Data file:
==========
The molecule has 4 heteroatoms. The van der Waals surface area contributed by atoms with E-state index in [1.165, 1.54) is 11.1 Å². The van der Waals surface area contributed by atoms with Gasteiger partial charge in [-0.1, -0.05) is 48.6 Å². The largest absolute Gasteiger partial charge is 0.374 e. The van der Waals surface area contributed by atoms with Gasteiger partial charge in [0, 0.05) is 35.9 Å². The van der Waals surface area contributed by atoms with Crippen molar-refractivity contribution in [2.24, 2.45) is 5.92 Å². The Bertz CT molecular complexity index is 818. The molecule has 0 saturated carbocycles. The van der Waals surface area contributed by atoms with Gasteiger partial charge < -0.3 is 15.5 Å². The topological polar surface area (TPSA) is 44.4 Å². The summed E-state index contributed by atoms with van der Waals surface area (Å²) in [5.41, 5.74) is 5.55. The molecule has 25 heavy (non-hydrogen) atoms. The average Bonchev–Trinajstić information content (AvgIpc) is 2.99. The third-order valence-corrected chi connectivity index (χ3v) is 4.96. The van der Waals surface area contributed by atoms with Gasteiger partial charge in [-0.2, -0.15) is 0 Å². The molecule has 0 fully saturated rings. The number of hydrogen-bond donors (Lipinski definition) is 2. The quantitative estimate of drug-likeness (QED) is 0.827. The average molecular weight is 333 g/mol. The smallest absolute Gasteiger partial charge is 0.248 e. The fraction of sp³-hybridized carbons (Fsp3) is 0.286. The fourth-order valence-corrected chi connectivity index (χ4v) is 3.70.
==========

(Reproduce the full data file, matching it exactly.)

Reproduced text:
The molecule has 4 heteroatoms. The van der Waals surface area contributed by atoms with E-state index in [1.165, 1.54) is 11.1 Å². The van der Waals surface area contributed by atoms with Gasteiger partial charge in [-0.1, -0.05) is 48.6 Å². The largest absolute Gasteiger partial charge is 0.374 e. The van der Waals surface area contributed by atoms with Gasteiger partial charge in [0, 0.05) is 35.9 Å². The van der Waals surface area contributed by atoms with Crippen molar-refractivity contribution in [2.24, 2.45) is 5.92 Å². The Bertz CT molecular complexity index is 818. The molecule has 0 saturated carbocycles. The van der Waals surface area contributed by atoms with Gasteiger partial charge < -0.3 is 15.5 Å². The topological polar surface area (TPSA) is 44.4 Å². The summed E-state index contributed by atoms with van der Waals surface area (Å²) in [5.41, 5.74) is 5.55. The molecule has 25 heavy (non-hydrogen) atoms. The average Bonchev–Trinajstić information content (AvgIpc) is 2.99. The third-order valence-corrected chi connectivity index (χ3v) is 4.96. The van der Waals surface area contributed by atoms with Gasteiger partial charge in [-0.2, -0.15) is 0 Å². The molecule has 0 fully saturated rings. The number of hydrogen-bond donors (Lipinski definition) is 2. The quantitative estimate of drug-likeness (QED) is 0.827. The average molecular weight is 333 g/mol. The smallest absolute Gasteiger partial charge is 0.248 e. The fraction of sp³-hybridized carbons (Fsp3) is 0.286. The fourth-order valence-corrected chi connectivity index (χ4v) is 3.70.